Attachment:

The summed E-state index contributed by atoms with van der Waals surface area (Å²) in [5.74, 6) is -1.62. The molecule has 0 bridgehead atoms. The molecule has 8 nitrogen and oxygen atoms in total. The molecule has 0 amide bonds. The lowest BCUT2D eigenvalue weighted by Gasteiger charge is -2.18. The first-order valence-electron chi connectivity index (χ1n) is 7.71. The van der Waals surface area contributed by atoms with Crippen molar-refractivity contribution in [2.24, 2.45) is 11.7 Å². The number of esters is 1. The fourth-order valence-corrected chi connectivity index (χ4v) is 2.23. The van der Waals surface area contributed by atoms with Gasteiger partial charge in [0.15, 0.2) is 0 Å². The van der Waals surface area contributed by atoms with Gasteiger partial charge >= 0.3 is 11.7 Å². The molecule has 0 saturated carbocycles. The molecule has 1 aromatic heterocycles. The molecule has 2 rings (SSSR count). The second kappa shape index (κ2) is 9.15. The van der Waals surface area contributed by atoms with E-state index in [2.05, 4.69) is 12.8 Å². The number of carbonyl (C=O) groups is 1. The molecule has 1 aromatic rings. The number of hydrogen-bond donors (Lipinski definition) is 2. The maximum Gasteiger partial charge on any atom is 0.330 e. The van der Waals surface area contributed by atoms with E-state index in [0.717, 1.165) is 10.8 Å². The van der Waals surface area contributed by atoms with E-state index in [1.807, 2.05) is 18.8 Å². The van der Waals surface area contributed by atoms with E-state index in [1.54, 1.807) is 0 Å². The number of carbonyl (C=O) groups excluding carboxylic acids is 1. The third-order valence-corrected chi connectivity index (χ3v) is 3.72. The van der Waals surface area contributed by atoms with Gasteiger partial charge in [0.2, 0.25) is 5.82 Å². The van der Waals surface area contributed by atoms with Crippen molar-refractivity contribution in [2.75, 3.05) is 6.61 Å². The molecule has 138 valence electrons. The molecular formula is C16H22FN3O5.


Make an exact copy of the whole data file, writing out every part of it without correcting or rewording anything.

The summed E-state index contributed by atoms with van der Waals surface area (Å²) in [5.74, 6) is -1.62. The molecule has 0 bridgehead atoms. The molecule has 8 nitrogen and oxygen atoms in total. The molecule has 0 amide bonds. The lowest BCUT2D eigenvalue weighted by Gasteiger charge is -2.18. The first-order valence-electron chi connectivity index (χ1n) is 7.71. The van der Waals surface area contributed by atoms with Crippen molar-refractivity contribution in [2.24, 2.45) is 11.7 Å². The number of esters is 1. The fourth-order valence-corrected chi connectivity index (χ4v) is 2.23. The van der Waals surface area contributed by atoms with Gasteiger partial charge in [0.15, 0.2) is 0 Å². The van der Waals surface area contributed by atoms with Gasteiger partial charge >= 0.3 is 11.7 Å². The molecule has 0 saturated carbocycles. The molecule has 1 aromatic heterocycles. The molecule has 2 rings (SSSR count). The second kappa shape index (κ2) is 9.15. The van der Waals surface area contributed by atoms with E-state index in [2.05, 4.69) is 12.8 Å². The number of carbonyl (C=O) groups is 1. The molecule has 1 aromatic rings. The number of hydrogen-bond donors (Lipinski definition) is 2. The maximum Gasteiger partial charge on any atom is 0.330 e. The van der Waals surface area contributed by atoms with E-state index in [0.717, 1.165) is 10.8 Å². The van der Waals surface area contributed by atoms with E-state index in [1.807, 2.05) is 18.8 Å². The van der Waals surface area contributed by atoms with E-state index in [1.54, 1.807) is 0 Å². The number of carbonyl (C=O) groups excluding carboxylic acids is 1. The third-order valence-corrected chi connectivity index (χ3v) is 3.72. The van der Waals surface area contributed by atoms with Gasteiger partial charge in [0.2, 0.25) is 5.82 Å². The van der Waals surface area contributed by atoms with Crippen molar-refractivity contribution in [2.75, 3.05) is 6.61 Å². The molecule has 138 valence electrons. The molecular formula is C16H22FN3O5.